RIO DE JANEIRO (AFP) - Zico may have failed to lift the trophy in three campaigns, but the former football legend's legacy will be at the heart of Rio Carnival celebrations marking World Cup year in Brazil.
The Imperatriz Leopoldinense samba school will pay tribute to the former Brazil and Flamengo star, who also managed Japan and was nicknamed the "white Pele", when they perform on Monday.
Zico starred in the 1978, 1982 and 1986 campaigns of the "Selecao", which saw entertaining teams miss out on glory.
But the fans have not forgotten his silky skills.
With the clock ticking down to the party, Rio has been rocking as its samba schools finalise weeks of intricate preparations.
Imperatriz Leopoldinense, with its 3,200 dancers, is competing with another 11 schools for this year's Carnival champions title.
Rules surrounding the award are strict and passions between the rivals run as high as in any football stadium.
Dozens of workers have been working bare-chested in the summer heat to put the final touch to decorations.
"It takes at least 20 minutes to decorate a simple football on a float," one of them tells Agence France-Presse (AFP).
The float, featuring a giant pair of red football boots at its heart, gives a visual account of Zico's childhood in the Rio suburb of Quintino.
Next to the boots is a yellow cockerel, a reference to the nickname given to Zico as a youngster - "Galinho de Quintino" (the little cockerel from Quintino), owing to the mohawk hairstyle he once sported.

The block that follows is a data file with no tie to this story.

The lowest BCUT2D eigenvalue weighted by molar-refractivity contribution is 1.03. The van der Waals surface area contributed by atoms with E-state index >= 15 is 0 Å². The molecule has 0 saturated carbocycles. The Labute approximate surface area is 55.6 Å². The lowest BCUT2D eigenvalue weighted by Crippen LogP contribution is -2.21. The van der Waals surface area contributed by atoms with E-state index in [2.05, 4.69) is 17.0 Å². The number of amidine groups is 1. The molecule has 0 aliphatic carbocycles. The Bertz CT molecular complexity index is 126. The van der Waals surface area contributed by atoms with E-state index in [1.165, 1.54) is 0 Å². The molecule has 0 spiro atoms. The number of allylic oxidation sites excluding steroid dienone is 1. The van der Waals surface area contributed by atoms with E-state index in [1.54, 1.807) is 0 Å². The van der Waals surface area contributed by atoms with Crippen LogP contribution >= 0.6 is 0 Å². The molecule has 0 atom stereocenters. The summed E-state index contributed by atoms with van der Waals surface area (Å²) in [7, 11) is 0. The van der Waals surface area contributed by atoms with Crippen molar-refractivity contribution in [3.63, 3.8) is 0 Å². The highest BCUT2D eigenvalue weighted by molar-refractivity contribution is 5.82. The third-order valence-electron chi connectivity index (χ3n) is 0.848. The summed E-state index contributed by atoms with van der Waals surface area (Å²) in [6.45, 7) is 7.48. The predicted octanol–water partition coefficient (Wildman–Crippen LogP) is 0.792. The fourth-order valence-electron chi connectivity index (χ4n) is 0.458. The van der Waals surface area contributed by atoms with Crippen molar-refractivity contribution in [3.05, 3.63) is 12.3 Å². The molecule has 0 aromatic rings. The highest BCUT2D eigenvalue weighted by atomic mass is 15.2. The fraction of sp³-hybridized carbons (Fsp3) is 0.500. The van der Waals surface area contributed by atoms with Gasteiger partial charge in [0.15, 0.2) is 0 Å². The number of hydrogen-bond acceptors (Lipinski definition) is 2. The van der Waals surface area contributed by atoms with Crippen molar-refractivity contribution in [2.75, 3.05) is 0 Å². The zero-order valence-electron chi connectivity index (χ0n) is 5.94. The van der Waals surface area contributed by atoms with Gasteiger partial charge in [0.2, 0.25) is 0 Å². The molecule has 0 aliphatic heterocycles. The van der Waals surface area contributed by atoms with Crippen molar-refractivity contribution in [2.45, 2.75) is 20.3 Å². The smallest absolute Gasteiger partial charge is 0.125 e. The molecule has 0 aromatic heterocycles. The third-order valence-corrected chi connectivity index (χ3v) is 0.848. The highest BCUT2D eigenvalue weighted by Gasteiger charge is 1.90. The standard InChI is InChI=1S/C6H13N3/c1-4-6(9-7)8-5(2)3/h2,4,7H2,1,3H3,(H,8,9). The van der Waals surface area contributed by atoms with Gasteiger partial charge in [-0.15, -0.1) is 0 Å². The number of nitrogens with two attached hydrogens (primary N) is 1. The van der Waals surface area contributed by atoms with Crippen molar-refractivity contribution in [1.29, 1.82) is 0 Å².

Another float is filled with golden footballs and trophies to represent the honours the attacking midfielder won in the 1970s and early 1980s with Flamengo.
The parade will show off vignettes of Zico's career from his early days with the club, through to leading Japan to the 2006 World Cup as coach.
BEAUTIFUL GAME EQUALS SAMBA
"This is one of the greatest tributes one can receive. For a Brazilian, a samba school parade is right up there with a World Cup," Zico told AFP.
Facing a 70,000 crowd and the jury at Rio's famous Sambadrome does not faze him.
"At the Maracana (stadium), more than 100,000 people used to chant my name," recalls Zico, who was born Arthur Antunes Coimbra into a family of Portuguese origin.
Despite missing a world title Zico's generation were wonderful exponents of the Beautiful Game as played by 1970's Pele-led vintage.
"There is a total symbiosis between football and samba," Zico says. "For the beautiful game you have to know, as is the case with samba, how to move subtly."
At a session in Rio's renowned Sambadrome attended by AFP, Zico was, even so, moving rather less smoothly than scores of dancers wiggling their hips in frenzied but expert fashion alongside him.
As to the White Pele label, Zico says he never liked the sobriquet.
"That started in France," he explains. "I never liked it because Pele is Pele and it was a responsibility."
Zico prefers the name by which Brazilians know him: "When I was little, people called me Arthurzico and then just Zico."
SAMBA AND SOCCER: WINNING BLEND
The decision by the samba school to make Zico the centrepiece of their display is bound to be popular, says choreographer Cahe Rodrigues.
"Zico's charisma in this special year will see the public receive him with open arms and applause," predicted Rodrigues.
"Brazilians are just crazy about football. Carnival, samba, they're joyful, vibrant. Just like football.
"They're spectacles, great events. And when you bring them together success is guaranteed," he told AFP.
"Zico is a global idol. The biggest challenge was to transform his story into something visually tangible."
Former rivals such as Roberto Dinamite, now chairman of Vasco da Gama, and Brazil star Roberto Rivelino will parade alongside Zico, who will enjoy the occasion all the more as he turns 61 on the day.